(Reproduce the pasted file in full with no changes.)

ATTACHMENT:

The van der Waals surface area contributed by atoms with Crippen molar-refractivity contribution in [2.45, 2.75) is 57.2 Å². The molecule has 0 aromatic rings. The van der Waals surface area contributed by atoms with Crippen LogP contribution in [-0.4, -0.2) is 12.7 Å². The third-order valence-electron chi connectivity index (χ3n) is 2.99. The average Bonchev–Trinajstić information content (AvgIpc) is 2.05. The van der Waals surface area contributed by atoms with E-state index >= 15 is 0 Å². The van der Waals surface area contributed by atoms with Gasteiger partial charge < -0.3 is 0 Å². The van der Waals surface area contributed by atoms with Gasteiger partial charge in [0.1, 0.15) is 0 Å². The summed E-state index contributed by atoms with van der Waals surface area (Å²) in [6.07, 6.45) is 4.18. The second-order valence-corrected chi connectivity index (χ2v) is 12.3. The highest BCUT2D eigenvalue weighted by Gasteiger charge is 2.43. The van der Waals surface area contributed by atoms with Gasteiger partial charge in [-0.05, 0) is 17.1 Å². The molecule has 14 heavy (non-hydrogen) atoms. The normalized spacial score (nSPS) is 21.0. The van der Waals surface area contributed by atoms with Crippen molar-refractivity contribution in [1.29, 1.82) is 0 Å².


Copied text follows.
The van der Waals surface area contributed by atoms with Crippen molar-refractivity contribution in [2.45, 2.75) is 57.2 Å². The molecule has 0 aromatic rings. The van der Waals surface area contributed by atoms with Crippen LogP contribution in [-0.4, -0.2) is 12.7 Å². The third-order valence-electron chi connectivity index (χ3n) is 2.99. The average Bonchev–Trinajstić information content (AvgIpc) is 2.05. The van der Waals surface area contributed by atoms with E-state index >= 15 is 0 Å². The van der Waals surface area contributed by atoms with Gasteiger partial charge < -0.3 is 0 Å². The van der Waals surface area contributed by atoms with Gasteiger partial charge in [0.1, 0.15) is 0 Å². The summed E-state index contributed by atoms with van der Waals surface area (Å²) in [6.07, 6.45) is 4.18. The second-order valence-corrected chi connectivity index (χ2v) is 12.3. The highest BCUT2D eigenvalue weighted by Gasteiger charge is 2.43. The van der Waals surface area contributed by atoms with Gasteiger partial charge in [-0.05, 0) is 17.1 Å². The molecule has 14 heavy (non-hydrogen) atoms. The normalized spacial score (nSPS) is 21.0. The van der Waals surface area contributed by atoms with Crippen molar-refractivity contribution in [1.29, 1.82) is 0 Å².